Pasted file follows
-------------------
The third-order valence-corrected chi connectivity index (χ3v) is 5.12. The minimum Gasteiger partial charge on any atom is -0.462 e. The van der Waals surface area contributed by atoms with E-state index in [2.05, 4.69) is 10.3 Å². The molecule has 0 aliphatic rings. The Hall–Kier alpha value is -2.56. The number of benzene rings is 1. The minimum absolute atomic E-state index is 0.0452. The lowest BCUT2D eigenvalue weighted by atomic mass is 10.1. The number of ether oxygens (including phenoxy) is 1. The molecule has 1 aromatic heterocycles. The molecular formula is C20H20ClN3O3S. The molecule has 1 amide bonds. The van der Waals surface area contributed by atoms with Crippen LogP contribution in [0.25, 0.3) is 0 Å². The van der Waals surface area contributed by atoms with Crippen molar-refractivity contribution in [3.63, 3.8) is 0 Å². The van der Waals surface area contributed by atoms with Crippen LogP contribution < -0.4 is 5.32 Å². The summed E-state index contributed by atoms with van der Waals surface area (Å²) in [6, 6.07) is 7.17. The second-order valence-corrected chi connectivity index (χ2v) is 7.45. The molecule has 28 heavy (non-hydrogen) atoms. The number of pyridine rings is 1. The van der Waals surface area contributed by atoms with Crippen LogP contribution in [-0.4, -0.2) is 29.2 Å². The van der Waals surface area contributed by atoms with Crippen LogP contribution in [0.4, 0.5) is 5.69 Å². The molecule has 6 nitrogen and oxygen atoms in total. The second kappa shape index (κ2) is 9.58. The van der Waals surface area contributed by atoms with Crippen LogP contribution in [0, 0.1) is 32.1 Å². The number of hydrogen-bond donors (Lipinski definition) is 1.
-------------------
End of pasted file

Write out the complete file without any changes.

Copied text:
The third-order valence-corrected chi connectivity index (χ3v) is 5.12. The minimum Gasteiger partial charge on any atom is -0.462 e. The van der Waals surface area contributed by atoms with E-state index in [2.05, 4.69) is 10.3 Å². The molecule has 0 aliphatic rings. The Hall–Kier alpha value is -2.56. The number of benzene rings is 1. The minimum absolute atomic E-state index is 0.0452. The lowest BCUT2D eigenvalue weighted by atomic mass is 10.1. The number of ether oxygens (including phenoxy) is 1. The molecule has 1 aromatic heterocycles. The molecular formula is C20H20ClN3O3S. The molecule has 1 amide bonds. The van der Waals surface area contributed by atoms with Crippen LogP contribution in [0.25, 0.3) is 0 Å². The van der Waals surface area contributed by atoms with Crippen molar-refractivity contribution in [3.63, 3.8) is 0 Å². The van der Waals surface area contributed by atoms with Crippen LogP contribution < -0.4 is 5.32 Å². The summed E-state index contributed by atoms with van der Waals surface area (Å²) in [6, 6.07) is 7.17. The second-order valence-corrected chi connectivity index (χ2v) is 7.45. The molecule has 28 heavy (non-hydrogen) atoms. The number of pyridine rings is 1. The van der Waals surface area contributed by atoms with Crippen LogP contribution in [-0.4, -0.2) is 29.2 Å². The van der Waals surface area contributed by atoms with Crippen LogP contribution in [0.4, 0.5) is 5.69 Å². The molecule has 6 nitrogen and oxygen atoms in total. The second kappa shape index (κ2) is 9.58. The van der Waals surface area contributed by atoms with Crippen LogP contribution in [0, 0.1) is 32.1 Å². The number of hydrogen-bond donors (Lipinski definition) is 1.